I am aware of a block I might have towards applying for funding. I guess that (funding) has never been a reason for doing the project, as my drive is born more directly of passion, a need to create and to share. I mean, funding might be great, but I would not wait for it. When I need to make Spirited Bodies or a piece of theatre happen, I just do it. I loathe the idea of fitting my plans into boxes for others to judge if my intentions and methods fit with their criteria. On the other hand, at some point I may cross that threshold as I know this is worthy of funding. It just has to happen before I get the itch to be doing the event, because then I have no time for forms.

On Friday evening there were 8 interviews, including one from an artist. There was going to be music too, but due to a technical hitch early on we only got the sound started a bit later, so no extra time available. At least 5 of the artists tried the posing. Mum received a round of applause after her interview! Revealing her identity is a little controversial as she is shy about people she knows knowing that she modelled nude. But I have this feeling it’s like worrying that someone from work will see you at a fetish club. If they are there too, surely you’re in it together? Moreover Mum’s voice is too powerful and my connection to her too strong for me to present this less personally. A middle-aged woman with advanced MS who is paralysed from the neck down poses and tells you about how in her dreams she is in her 20s and can walk, but in waking life she requires anti-depressants in order to feel ok about everything. She would hate it if the people on her street knew about the modelling (but some of them do as she’s proud enough to have some of the pictures from her previous sessions up in the kitchen). Her voice is slow, and would be quiet without volume control. Normally it’s lucky if one person can hear her, let alone an audience. She tells it like it is, and she almost has nothing to lose. Women in the audience who may be too worried about the size of their behind to pose, or think they have a big nose, rethink their concerns when they hear what Mum has to contend with. It puts everything into perspective to have an elder (63, but in a condition more like a 90 year old) like that. She hadn’t thought she could be a role model, but it dawns on her during the interview. By the end we are all extremely grateful to be able to move independently, to pick up a piece of charcoal or remove our own clothes unassisted. Life takes on new meaning.

model Liliana




All pictures taken from the event. There were many more good ones I missed, but hadn’t got that far in my planning. All the same, brilliant memories.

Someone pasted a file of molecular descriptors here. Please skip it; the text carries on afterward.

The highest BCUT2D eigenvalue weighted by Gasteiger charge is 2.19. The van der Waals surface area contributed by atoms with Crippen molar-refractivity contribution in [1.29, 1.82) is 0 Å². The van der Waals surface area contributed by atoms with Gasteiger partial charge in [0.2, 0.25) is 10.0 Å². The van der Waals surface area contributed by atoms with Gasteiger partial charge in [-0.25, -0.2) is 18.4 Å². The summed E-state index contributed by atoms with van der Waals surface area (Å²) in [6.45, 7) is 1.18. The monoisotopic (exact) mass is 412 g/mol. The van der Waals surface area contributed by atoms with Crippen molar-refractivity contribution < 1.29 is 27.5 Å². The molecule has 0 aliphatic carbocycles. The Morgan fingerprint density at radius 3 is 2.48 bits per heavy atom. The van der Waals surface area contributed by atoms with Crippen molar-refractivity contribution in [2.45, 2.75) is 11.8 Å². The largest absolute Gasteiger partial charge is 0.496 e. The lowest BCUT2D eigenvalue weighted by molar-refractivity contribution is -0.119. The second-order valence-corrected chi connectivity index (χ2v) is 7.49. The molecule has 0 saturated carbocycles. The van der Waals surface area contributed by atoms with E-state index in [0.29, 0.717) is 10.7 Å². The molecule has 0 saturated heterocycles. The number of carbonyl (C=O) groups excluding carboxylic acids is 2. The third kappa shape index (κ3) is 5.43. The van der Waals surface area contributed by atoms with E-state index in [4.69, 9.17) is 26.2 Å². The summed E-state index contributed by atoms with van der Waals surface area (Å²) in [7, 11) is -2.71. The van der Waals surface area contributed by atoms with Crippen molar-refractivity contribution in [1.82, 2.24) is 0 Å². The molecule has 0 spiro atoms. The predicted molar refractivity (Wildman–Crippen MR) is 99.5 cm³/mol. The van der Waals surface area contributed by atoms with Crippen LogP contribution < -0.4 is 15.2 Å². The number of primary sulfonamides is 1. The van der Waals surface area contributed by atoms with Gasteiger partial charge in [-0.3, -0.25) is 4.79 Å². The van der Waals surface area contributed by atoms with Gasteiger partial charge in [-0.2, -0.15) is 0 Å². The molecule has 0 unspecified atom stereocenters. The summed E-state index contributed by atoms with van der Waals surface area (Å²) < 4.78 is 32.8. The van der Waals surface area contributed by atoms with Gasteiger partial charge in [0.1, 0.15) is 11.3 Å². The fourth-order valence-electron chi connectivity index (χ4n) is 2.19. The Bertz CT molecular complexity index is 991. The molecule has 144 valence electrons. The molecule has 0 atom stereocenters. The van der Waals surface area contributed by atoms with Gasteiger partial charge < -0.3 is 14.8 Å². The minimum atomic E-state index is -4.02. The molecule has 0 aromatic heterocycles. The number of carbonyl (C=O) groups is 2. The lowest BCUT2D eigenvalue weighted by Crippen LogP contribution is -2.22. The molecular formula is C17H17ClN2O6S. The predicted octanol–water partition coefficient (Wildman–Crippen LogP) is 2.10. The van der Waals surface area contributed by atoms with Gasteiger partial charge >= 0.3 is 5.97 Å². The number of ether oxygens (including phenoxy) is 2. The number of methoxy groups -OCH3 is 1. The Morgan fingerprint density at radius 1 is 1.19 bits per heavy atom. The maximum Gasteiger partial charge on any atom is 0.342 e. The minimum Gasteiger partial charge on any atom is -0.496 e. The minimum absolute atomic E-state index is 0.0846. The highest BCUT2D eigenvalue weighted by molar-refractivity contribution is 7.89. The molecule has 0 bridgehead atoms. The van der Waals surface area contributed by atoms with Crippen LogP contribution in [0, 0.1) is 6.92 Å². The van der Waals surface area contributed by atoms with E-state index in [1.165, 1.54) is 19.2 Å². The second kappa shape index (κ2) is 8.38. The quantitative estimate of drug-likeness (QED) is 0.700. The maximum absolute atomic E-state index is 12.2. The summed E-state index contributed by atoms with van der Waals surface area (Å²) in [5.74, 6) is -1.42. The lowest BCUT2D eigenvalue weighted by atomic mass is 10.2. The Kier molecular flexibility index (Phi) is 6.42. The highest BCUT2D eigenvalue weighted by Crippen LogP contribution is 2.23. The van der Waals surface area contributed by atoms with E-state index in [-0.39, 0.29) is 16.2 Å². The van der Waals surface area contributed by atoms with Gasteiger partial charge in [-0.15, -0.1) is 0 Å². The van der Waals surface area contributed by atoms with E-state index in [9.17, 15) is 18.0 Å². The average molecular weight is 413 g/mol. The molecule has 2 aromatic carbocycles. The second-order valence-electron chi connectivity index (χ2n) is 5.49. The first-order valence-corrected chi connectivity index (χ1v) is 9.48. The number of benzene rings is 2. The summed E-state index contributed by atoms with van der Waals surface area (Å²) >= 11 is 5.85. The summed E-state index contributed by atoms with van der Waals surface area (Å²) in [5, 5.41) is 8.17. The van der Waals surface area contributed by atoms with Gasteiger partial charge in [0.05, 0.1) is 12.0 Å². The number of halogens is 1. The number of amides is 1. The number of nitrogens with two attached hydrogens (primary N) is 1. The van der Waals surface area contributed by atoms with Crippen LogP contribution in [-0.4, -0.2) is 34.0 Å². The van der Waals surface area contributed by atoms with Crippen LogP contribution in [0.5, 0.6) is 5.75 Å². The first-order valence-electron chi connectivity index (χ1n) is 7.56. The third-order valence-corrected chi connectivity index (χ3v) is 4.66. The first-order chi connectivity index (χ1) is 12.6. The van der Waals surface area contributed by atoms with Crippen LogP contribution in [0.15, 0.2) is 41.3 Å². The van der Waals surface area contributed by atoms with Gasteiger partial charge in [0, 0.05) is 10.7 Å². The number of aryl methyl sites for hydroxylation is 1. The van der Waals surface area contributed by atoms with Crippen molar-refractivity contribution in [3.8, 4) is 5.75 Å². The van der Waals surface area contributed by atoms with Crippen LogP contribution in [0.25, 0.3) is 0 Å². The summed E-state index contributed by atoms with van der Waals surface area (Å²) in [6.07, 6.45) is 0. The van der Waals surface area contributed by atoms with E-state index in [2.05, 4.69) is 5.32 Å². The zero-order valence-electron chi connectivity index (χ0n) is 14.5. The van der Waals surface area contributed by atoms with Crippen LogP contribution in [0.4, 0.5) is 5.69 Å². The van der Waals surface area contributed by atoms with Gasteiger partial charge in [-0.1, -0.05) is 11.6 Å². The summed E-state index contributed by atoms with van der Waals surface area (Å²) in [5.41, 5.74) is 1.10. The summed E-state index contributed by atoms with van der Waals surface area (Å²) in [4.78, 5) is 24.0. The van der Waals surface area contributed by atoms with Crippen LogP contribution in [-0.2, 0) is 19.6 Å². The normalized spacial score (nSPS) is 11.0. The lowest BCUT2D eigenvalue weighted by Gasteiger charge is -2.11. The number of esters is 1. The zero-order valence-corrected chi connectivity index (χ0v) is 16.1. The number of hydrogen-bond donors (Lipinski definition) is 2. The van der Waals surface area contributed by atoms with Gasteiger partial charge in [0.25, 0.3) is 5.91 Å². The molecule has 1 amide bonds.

Lucy channelling ‘The Raft of the Medusa’

Raft of the Medusa
Gericault’s Raft of the Medusa (Photo credit: Wikipedia)
As Esther knows, I’ve long wanted to do a Spirited Bodies using ‘The Raft of the Medusa‘ as the inspiration point.  Reluctantly accepting reality, I know that this is not an appropriate re-enactment for inexperienced models, the poses involved are tough and hard to hold.  Tonight, I was modelling for Lucy Sullivan’s evening class at Kingston University.  Lucy and I have history together, I enjoy working with her because she is one of the tutors that encourages my desire to create challenging and intriguing poses, using props to the max.  She’s never forgotten working with me for the first time, with the University of the Arts London student life drawing group.  She insists that I posed with a chair on my head.  This may very well be true, a chair on the head is not unusual for me.

Tonight, I am sick with a horrid head cold, sneezing and generally feeling miserable and definitely weak and feeble.  I am thinking that I will do only simple low stress poses.  There is a donkey, a small bench that allows an artist to sit on it, while the front part can be propped up to form an easel.  Its about two foot high and under 4 foot long.  Hmm.  I’m thinking about the possibilities.  We start with short poses, 5 and 10 minutes, and I start thinking about the Raft of the Medusa, lie on the donkey with one knee up, one leg dangling over the other, my head off the end of the donkey and an arm hanging down into space.  Apart from a 30 minute reclining pose, I stick to my muse.  I stand looking for the ship on the horizon, I clamber over the donkey, I sprawl, as corpse-like as possible, across it.  I am re-enacting at least 17 different bodies, dead and alive, the artists don’t know that – well, they wouldn’t if only I stopped saying ‘The Raft of the Medusa’ with glee as I land in another contorted way.  The artists have to cope with lots of unusual foreshortenings, trust their eyes not their head’s interpretation of what a human body is like.  Everyone is happy.
The images created show that, while I might have been thinking corpses and crowded rafts, the artists were working on their own ideas.  That’s one of the things I most like about modelling – you create a pose and the artist creates their work, somewhere between the two is transformation.  It happened at the last workshop we did on Sunday – 3 people were given an everyday drama and created something artistic.  LaDawn had nicked Carlos’ parking space, they were arguing about it, and David was the peace maker.  Out of this mundane beginning, they formed a pose that could have come out of a Caravaggio of a religious scene.  LaDawn standing, shaking her finger at Carlos, who, on one knee, one arm up entreating, and David with arms outstretched, touching both of them in a clear gesture of reconciliation.  Enacting a scene is liberating, helps you think of poses that mean something through their stance and gesture, and this gives the artists something extra.  Posing for artists is about more than just lounging about naked – its about evoking presence.